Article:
Patheos Watermark

You are running a very outdated version of Internet Explorer. Patheos and most other websites will not display properly on this version. To better enjoy Patheos and your overall web experience, consider upgrading to the current version of Internet Explorer. Find more information HERE.

Religion Library: Eastern Orthodoxy

Exploration and Conquest

Written by: Beth Davies-Stofka

The Ottoman Empire began crumbling in the early 19th century. Orthodox subjects liberated from Turkish rule in the 19th century include Greece (1833), Romania (1864), Bulgaria (1871), Serbia (1879), and Albania (1937). As these nations emerged from Turkish rule, the role of the ecumenical patriarch of Constantinople diminished in favor of national churches. The churches of these countries became autocephalous, or autonomous and self-governing, although the ecumenical patriarch was still regarded as "first among equals." The autocephalous churches in Russia and the former Ottoman territories became state churches, closely allied with nationalist sensibilities and funded by the government.

At the start of the 20th century, two historic events occurred that were to have far-reaching consequences for Eastern Orthodoxy. Russia underwent the Bolshevik Revolution in 1917, and the Communist ideology was strongly anti-religious. In 1922, the Greek armies were defeated in the Greco-Turkish war, which led to the establishment of the Republic of Turkey. Under the provisions of the Treaty of Lausanne, Greece and Turkey engaged in an exchange of populations in 1923. Both of these events hastened the emigration of Orthodox Christians to the west, a phenomenon that had already gathered momentum prior to World War I.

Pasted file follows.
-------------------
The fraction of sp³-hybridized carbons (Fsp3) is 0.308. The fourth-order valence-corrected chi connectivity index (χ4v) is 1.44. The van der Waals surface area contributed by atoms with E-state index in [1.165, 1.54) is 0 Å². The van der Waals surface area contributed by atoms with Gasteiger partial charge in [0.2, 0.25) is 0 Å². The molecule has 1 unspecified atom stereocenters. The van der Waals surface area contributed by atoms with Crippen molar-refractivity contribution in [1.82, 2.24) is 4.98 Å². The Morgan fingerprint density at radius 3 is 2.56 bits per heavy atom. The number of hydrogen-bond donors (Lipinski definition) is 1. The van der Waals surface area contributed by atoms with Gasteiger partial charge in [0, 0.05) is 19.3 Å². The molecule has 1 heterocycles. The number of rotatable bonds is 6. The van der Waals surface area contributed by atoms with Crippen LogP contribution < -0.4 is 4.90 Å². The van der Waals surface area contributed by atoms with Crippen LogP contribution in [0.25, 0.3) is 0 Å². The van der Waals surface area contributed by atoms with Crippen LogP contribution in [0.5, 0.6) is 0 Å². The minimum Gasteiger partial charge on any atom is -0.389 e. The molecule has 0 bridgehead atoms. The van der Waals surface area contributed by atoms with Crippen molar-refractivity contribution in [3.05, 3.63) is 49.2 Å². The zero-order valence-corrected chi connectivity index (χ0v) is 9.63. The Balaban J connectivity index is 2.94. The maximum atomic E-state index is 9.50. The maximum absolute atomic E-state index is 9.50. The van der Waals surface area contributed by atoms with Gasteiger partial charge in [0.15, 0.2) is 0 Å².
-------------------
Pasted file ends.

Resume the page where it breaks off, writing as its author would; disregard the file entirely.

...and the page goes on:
The transfer of Christian populations from Turkey to Greece reduced the size of the church in Istanbul, the historical ecumenical patriarchate of Constantinople, to a few thousand. The ecumenical patriarch's congregations are now concentrated in Crete, western Europe, Australia, and North America. In Greece, the historic alliance between church and state weakened, especially in the latter part of the 20th century. By 1982, the authorities were allowing civil marriages as an alternative to marriage in the church. However, in Greek Cyprus, the relation between church and state seems as strong as ever.

In Russia, the militantly anti-religious stance of the Bolsheviks had serious consequences for the church. Land and properties were seized and most churches, monasteries, and church schools were closed. During the 1920s and 1930s, unknown numbers of Christians were executed, or died in prison. It is often said that more Christians died under Russian persecution than died under Roman persecution in the first few centuries of the second millennium. Christians were forced to worship in secret, and hide their faith from family members. Persecution was relaxed in 1943, when Stalin realized that Orthodoxy would assist in the war effort, but accelerated again after 1960. In the Soviet republics of eastern Europe after World War II, the anti-religious Communist regimes in Serbia, Romania, Bulgaria, Poland, the former Czechoslovakia, and Albania also repressed the churches. In Albania, the government effectively erased all visible traces of the church's existence. The fall of the Soviet Union in 1991 led to a reemergence of the Orthodox Churches in these countries.

Study Questions:
1.     How have politics changed the demographics of Eastern Orthodoxy’s followers?
2.     What can be said about the division of church and state within Eastern Orthodoxy’s contemporary history?
3.     How was Eastern Orthodoxy persecuted within the 20th century?


Recommended Products